A small body of water located near the road between Santa Cruz del Quiché and Chichicastenango with refreshing scenery and cool temperatures.
Pascual Abaj is a shrine to the Mayan earth god. Food, drink and incense are offered to the to ensure the earth's continued fertility.
The local color of this town of 20,000 and mountain scenery are enjoyed despite the dank and chilly weather. Cobán was founded in 1538 and is a jumping off point to Cuevas Lanquin and Champey. This was one of the regions most affected by Guatemala's civil war.
The Lanquin Caves are deep limestone caverns containing an underground river with various lagoons and unique rock formations.A religious shrine is contained within and the caves are considered sacred by the local indigenous people.The thousands of bats who make their home here provide an interesting spectacle as they leave in a nightly mass exodus from the cave to feed in the nearby forest.
Vivero Verapaz Orchid Nursery
La Victorias National Park
Templo el Calvario
Templo el Calvario offers a view of Cobán from atop its steep steps. Offerings of natural elements are left on the shrines and crucifixes in front of it.
Huehuetenango is a self-sufficient mountain town of 20,000 located along the ridges of the Sierra de los Cuchumatanes, Central America's highest mountain chain. Coffee growing, sheep rearing and mining are the main activities of the region and a lively indigenous market is filled daily with traders.
The late Post-Classic religious center of Zaculeu, is the ancient capital of the Mam Maya group. Laying on the banks of a stream in the Cuchumatan Mountains, Zaculeu contains a ball court and several temples which have been restored with a thick coat of plaster.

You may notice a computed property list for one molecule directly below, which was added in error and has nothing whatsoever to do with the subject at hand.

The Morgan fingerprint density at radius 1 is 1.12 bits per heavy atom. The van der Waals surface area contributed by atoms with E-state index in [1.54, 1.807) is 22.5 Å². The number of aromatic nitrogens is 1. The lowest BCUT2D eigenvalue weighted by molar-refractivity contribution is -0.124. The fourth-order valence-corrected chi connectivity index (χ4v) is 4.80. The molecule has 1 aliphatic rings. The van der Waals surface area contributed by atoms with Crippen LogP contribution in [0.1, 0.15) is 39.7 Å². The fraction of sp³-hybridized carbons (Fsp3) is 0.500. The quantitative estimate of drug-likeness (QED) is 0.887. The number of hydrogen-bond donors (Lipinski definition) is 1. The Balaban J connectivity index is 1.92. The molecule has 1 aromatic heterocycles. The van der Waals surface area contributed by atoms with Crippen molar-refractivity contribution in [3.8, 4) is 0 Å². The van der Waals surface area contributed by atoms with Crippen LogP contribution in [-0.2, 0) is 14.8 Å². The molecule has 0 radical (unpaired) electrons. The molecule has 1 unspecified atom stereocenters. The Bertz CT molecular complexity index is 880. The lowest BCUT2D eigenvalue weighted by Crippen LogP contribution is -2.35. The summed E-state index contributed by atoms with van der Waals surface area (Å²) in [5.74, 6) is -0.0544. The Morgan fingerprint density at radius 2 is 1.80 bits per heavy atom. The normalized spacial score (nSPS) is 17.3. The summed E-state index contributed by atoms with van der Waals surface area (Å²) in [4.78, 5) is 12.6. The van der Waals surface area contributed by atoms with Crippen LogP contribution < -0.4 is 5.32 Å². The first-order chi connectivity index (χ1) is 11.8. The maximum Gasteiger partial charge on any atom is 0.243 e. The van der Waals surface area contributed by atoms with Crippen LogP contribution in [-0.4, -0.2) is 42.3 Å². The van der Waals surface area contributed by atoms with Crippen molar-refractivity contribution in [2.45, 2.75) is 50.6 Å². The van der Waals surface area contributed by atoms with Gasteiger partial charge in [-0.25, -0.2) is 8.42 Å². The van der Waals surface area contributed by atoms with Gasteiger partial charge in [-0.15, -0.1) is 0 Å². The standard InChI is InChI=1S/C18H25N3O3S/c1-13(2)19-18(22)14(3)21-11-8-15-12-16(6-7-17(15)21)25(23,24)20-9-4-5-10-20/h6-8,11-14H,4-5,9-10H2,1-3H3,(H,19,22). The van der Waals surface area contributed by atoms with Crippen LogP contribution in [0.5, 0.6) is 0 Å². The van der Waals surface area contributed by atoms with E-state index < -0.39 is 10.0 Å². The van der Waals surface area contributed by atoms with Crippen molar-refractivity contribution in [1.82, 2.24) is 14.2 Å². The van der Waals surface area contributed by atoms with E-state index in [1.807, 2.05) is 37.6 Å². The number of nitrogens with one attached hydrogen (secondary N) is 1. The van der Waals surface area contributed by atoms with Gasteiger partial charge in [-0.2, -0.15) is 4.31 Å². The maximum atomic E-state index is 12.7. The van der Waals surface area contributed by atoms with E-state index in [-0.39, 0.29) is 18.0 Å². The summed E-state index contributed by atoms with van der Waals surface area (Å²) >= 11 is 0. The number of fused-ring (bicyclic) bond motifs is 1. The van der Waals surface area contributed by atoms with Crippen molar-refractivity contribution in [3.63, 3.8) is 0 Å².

Huehuetenango's main shaded plaza is surrounded by imposing buildings, including a huge colonial church, the city hall and band shell. Huehuetenango's Parque Central contains a relief map of the town.
Sololá, a departmental capital is located on a plateau overlooking Lake Atitlán. Its market is one of the best in the highlands. Held on Friday, it caters to the townspeople, not travelers. Produce, house wares and the yarn used in the village's distinctive weaving is sold here.
The Cahabon River is a clear water river with waterfalls and challenging rapids. The river runs through grottoes, natural hot water springs and dense forests; the home of toucans, parrots, herons and many other birds.
Useful tips: Rafting with some degree of difficulty.
Semuc Champey consists of a series of naturally terraced pools branching off the Cahabon River and cascading through the forest. Nearby is a limestone cave through which the river runs. Declared a national monument, Semuc Champey is considered to be the most beautiful place in the department of Alta Verapaz.
Mixco Viejo was a prominent city of the Post Classic Maya. The ruins dating back to the 13th C are made up of 12 groups of pyramids surrounded by steep ravines. Important structures include a ball court near the main plaza and the twin pyramids.
The 9,000 people of remote Nebaj preserve their ancient way of life by conversing in native languages and practicing a hybrid of Maya rituals and Catholic principles. The mountainous scenery draws visitors as does the town's distinctive weaving.
San Pedro Carcha, Guatemala
In San Pedro Carchá is the Balneario las Islas, a natural swimming pool at the bottom of a gentle waterfall. San Pedro Carchá is known for its production of silver jewelry.
The small village of Nahualá has a Tuesday and Sunday market frequented with men and women in their traditional brightly-woven clothes.
The Tajumulco Volcano is the highest peak in Central America. The climb to 4,220 m/13,842ft top offers views of the volcanic chains and the Pacific Lowlands.
Chuimekana Thermal Baths
The Chuimekana Thermal Baths are springs with reputedly medicinal properties.
Tacaná is the second-highest volcano in Guatemala at 4,029m/13,429 ft.